Kyi Tha Tun
Educational Initiatives (EI) is an Non-Governmental Organization (NGO) that works in two areas. The first area is the New Transition to Democracy and the second area is Women Leadership for Peace. I was hired to work as a gender consultant in the second area. I’ve been working at EI for two weeks and in that time I have met some wonderful leaders who have the ability to make you feel thankful about your own life. You may think your life is complicated but wait until you read about their lives. I need to ask my boss for permission to write about her. She’s such a wonderful woman. Unfortunately, she’s out of town right now so we’ll have to wait a little bit to hear about her.
Before I begin, I think it is important to give you a little context about the country. Myanmar was ruled by an authoritarian military regime from 1962 to 2010. In that period, Myanmar was cut-off from the outside world. The very first democratic elections were held in 2010. This was a very important step towards a transition from military rule to a civilian democracy. However, there is still much work to do to establish a permanent, democratic society. Myanmar’s next national election will take place tomorrow!
Now that you know just a little about the Myanmar’s history, let me introduce you to one of my coworkers, a real leader in our field.
Kyi was an activist when he was a university student in 1996. His dream was to live in a democracy and in a country where the government respected the population’s human rights. He was a leader among his peers. He used to encourage them to read “forbidden books” about history, revolution and how to change the authoritarian regime. They had discussions about one book every week. Unfortunately, in 1998 Kyi Tha Tun and his friends got caught and were incarcerated. He spent 14 years in prison.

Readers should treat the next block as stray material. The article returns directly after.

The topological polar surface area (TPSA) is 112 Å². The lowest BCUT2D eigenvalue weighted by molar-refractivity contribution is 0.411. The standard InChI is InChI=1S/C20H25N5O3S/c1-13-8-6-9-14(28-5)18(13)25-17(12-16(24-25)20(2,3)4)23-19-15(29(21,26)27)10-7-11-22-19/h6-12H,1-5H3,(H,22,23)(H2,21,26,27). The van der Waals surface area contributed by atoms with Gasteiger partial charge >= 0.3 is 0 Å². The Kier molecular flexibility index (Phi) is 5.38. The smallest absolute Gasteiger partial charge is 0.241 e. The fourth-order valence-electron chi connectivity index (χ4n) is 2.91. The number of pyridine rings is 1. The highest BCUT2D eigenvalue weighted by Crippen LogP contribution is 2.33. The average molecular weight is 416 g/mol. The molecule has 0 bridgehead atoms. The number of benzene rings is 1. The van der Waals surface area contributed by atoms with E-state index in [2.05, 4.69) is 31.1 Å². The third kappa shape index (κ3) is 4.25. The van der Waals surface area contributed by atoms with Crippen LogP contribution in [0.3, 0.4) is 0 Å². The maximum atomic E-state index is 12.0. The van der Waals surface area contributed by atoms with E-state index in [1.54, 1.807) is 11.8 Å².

Kyi Tha Tun found a way to cope with the situation and fight against depression. He managed to learn English and then teach it to younger prisoners. His motto was “You need to consider how to turn limes into lime juice.”
Two years later, thanks to the help of the Red Cross, political prisoners in Burma were able to read books and magazines such as The Economist, Times, and News Week. He told me that the books were very expensive. One day, he managed to smuggle in a laptop which made his life so much easier. Now he could easily get PDF books, magazines and news on small USB flash drives. His favourite book in prison was the Gulag Archipelago by Aleksandr Solzhenitsyn. The book is about soviet political prisoners during Stalin’s reign. The book could be very depressing but at the same time it encouraged him to survive. He also read some of my favourite books such as “The End of Poverty” by Jeffrey Sachs, the “Bottom Billion” by Paul Collier and The Third Wave by Samuel Huntington.
Kyi’s dream was to become a journalist, but after reading more about the economy and politics, he now wishes to obtain a master’s degree in political economics.
He was released from prison in November of 2011 and has since joined a Capacity Building Program at the British Council. He then moved to Thailand where he studied transition to democracy from the perspective of federalism at EI. After he completed the program, the head of EI offered him a permanent job. EI and Kyi Tha Tun relocated to Yangon in May 2013 to work for democracy inside Myanmar.
Currently Kyi Tha Tun is applying to master programs at some top universities such as Harvard and Stanford in the US and the University of Birmingham and the University of Leeds in the UK. His dream for the future is to run his own Think-Tank in Myanmar. He also wants to teach economic transition and foreign affairs to Myanmar politicians.
He taught me an African proverb that changed his life and made him the leader that he is today: “if you want to move fast go alone. If you want to go far, go together.”
He will get the results of his applications by January. I am certain he will have many opportunities presented to him and he will have to decide the best path to choose for himself. I know his future will be filled with success.
I promise to write about Myanmar, food and traditions in the next chapter. Thank you for reading.